The group-based method begins with estimating a series of model permutations, starting with a two-group model and proceeding to additional specifications each time adding an additional group. The variable of interest is the total number of points accumulated by each of the respective groups of F1 drivers. Using a series of model fit statistics, a decision is then made on which model ends up being the best-fitting model. With respect to the fit statistics, we employ both the Akaike Information Criterion (AIC) and the Bayesian Information Criterion (BIC) as fit criteria to infer the correct number of groups in the mixture model. In addition, we also consider the percentage of cases (i.e., F1 drivers) in each of the mixtures that emerge from the group-based modeling procedure. Finally, we provide the posterior probability assignments, which “measures the probability that an individual with a specific behavioral profile belongs to a specific trajectory group” and “are a valuable tool for easy and transparent communication of findings on the distinctive characteristics and outcomes of individuals following different trajectories” (7, p.78, p.83). It is advised that posterior probability assignments should be as close to 1.0 as possible (indicating the perfect assignment of the driver to each of the respective groups that emerge from the mixture model), but assignments over .7 are the floor of acceptability.

In short, this study also follows the general guidelines for trajectory model analyses, featuring multiple steps to identify the accurate modeling for groups and presenting visualized group trajectories. In particular, the model specification with model fit statistics is conducted first, and then the group trajectories, based on total points accumulated, are visualized according to the performance of each of the F1 drivers. All these steps are taken in order to “summarize the distinctive features of the data in as parsimonious a fashion as possible” (7, p.77).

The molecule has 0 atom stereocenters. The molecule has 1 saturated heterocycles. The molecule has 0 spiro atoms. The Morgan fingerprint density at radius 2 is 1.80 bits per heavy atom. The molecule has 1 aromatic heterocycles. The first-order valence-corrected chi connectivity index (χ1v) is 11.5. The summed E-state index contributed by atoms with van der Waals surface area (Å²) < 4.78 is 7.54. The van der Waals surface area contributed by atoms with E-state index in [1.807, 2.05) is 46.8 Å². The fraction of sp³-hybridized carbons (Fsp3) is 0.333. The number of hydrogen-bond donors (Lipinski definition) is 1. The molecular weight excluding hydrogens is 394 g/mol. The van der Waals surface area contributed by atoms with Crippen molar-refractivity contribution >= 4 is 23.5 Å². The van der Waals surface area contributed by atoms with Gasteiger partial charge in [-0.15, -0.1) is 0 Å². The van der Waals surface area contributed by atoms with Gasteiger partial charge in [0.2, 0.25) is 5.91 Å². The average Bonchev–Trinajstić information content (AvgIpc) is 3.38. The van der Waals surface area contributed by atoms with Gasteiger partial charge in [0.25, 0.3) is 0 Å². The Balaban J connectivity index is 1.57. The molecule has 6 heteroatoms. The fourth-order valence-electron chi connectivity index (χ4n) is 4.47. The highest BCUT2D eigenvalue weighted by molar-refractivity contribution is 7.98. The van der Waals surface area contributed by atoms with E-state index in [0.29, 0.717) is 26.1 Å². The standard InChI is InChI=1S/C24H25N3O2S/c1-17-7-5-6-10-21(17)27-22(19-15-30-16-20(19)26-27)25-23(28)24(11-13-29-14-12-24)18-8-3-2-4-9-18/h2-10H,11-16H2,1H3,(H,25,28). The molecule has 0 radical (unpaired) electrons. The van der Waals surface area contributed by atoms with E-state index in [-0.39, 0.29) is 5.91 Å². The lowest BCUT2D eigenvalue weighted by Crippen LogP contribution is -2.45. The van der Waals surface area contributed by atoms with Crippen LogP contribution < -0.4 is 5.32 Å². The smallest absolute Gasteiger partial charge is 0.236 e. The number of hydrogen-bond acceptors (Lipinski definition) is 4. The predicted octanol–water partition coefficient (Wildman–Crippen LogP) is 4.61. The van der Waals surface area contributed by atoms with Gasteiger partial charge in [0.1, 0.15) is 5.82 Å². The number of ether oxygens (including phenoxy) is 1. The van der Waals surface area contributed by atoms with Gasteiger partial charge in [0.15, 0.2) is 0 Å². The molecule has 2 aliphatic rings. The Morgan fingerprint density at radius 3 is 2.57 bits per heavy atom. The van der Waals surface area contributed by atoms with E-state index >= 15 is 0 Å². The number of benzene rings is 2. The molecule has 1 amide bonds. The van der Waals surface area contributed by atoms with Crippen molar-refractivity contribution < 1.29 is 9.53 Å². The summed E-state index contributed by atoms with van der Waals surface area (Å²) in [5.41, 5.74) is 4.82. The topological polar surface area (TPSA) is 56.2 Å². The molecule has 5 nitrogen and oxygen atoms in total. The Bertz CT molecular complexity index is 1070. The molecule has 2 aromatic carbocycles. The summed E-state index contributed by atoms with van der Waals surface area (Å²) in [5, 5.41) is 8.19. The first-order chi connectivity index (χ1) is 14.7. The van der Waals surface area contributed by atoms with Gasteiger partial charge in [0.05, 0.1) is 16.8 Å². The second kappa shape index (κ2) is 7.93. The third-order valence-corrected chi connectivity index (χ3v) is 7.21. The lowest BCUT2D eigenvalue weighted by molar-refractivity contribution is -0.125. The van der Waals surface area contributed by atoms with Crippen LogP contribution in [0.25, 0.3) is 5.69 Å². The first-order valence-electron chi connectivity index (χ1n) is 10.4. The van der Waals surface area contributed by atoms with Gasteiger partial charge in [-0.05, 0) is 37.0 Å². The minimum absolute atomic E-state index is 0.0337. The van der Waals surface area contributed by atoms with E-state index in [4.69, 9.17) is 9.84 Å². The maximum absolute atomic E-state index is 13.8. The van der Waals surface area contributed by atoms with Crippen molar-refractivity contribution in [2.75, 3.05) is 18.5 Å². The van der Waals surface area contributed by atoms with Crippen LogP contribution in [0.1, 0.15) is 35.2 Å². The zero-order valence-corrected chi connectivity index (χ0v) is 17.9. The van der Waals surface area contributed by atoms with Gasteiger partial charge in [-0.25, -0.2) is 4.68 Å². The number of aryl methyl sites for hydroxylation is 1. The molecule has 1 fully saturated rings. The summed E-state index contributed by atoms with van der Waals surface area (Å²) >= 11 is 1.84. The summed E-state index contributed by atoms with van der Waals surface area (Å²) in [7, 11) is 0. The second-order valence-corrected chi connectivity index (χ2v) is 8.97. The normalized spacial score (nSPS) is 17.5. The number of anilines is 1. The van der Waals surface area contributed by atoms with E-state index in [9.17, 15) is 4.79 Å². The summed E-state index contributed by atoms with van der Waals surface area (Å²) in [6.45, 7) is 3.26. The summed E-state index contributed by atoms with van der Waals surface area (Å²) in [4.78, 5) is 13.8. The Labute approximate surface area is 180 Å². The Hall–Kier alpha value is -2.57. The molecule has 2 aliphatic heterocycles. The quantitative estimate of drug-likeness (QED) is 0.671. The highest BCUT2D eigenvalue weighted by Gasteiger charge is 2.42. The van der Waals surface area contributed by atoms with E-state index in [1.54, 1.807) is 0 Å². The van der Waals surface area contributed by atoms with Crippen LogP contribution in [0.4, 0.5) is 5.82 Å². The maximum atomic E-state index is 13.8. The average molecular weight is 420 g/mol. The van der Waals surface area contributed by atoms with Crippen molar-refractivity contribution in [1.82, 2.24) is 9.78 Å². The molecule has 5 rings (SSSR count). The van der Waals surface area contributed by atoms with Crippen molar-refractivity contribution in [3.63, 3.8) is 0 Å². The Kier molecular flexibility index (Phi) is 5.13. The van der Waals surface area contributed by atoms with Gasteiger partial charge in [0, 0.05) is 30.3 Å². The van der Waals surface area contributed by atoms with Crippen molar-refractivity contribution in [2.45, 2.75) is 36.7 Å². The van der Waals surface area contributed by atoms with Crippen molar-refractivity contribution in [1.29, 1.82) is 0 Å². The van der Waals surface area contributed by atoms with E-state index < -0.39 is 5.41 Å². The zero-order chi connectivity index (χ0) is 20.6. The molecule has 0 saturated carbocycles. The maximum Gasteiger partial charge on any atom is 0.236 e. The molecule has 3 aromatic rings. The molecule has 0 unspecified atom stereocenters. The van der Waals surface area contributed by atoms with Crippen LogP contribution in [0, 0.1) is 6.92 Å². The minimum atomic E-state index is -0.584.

Over the time period examined, there were a total of 45 different drivers competing in F1 Grand Prix throughout the world. Not all of them competed every year between 2014 and 2019. Although this is technically an unbalanced panel (not every driver is observed for every time period), the modeling procedure accommodates this feature without penalty. Additionally, during this time period, the total number of points varied from a high of 2,336 (Lewis Hamilton) to a low of zero which was accumulated by thirteen different drivers. In between these high and low point totals, four drivers accumulated over 1,000 points (Rosberg (1,024), Ricciardo (1,107), Bottas (1,286), and Vettel (1,539)) and two other drivers scored between 500-999 (Räikkönen and Verstappen). One final point: Charles LeClerc, who contributed two years of data to the study (2018 with Alfa-Romeo and 2019 with Ferrari), accumulated 303 total points, of which 264 were with Ferrari in 2019.

As can be seen, there is quite a bit of heterogeneity in the total points accumulated data. There clearly is one driver that is way above everyone else (Hamilton), but we still have questions about the performance of other drivers, i.e., are others scoring high more ‘like him’ than they are others? Are there a sizable number of drivers behind Hamilton but more like one another than the other drivers in the data? That is precisely what the group-based methodology is designed to address, and to which we next turn with respect to our investigation of the most successful F1 drivers during the turbo era.

Table 1 provides the results of our modeling procedure where we estimated up to a five-group model, at which point the model no longer converged with more groups (a common feature of the model when there is too little heterogeneity left to parcel out into a meaningful classification). These results, which were based on the censored normal version of the procedure, indicate that the three-group model is the best-fitting model.

Table 1.
Group-based model permutation results.
Number of Groups Log-Likelihood AIC BIC
2 -672.21 -680.21 -687.44
3 -648.41 -660.41 -671.25
4 -644.77 -660.77 -675.22
5 -640.19 -660.19 -678.26
Note. Bold values indicate the model with 3 latent groups is chosen based on either the minimum AIC and BIC Stata code: traj, var(count_*) indep(t_*) model(cnorm) order(2 2) max(420).

Table 2 provides the specific fit statistics and case distribution for the three-group model. As shown, there are 37 drivers in Group 1 (low-performing; 82.95% of the sample), 6 in Group 2 (better-performing; 12.59% of the sample), and 2 in Group 3 (top-performing; 4.4% of the sample). Importantly, the average posterior probability (AvePP) for membership in the assigned group is advised to be higher than .7 in all groups, and the odds of correct classification (OCC) should be greater than 5 for all groups [7]. Based on the guidelines for model-fit values, this model seems to have good separations while having a relatively acceptable model, showing that the estimates for AvePP are well above .9, with two at .99 suggesting very strong assignment probability.5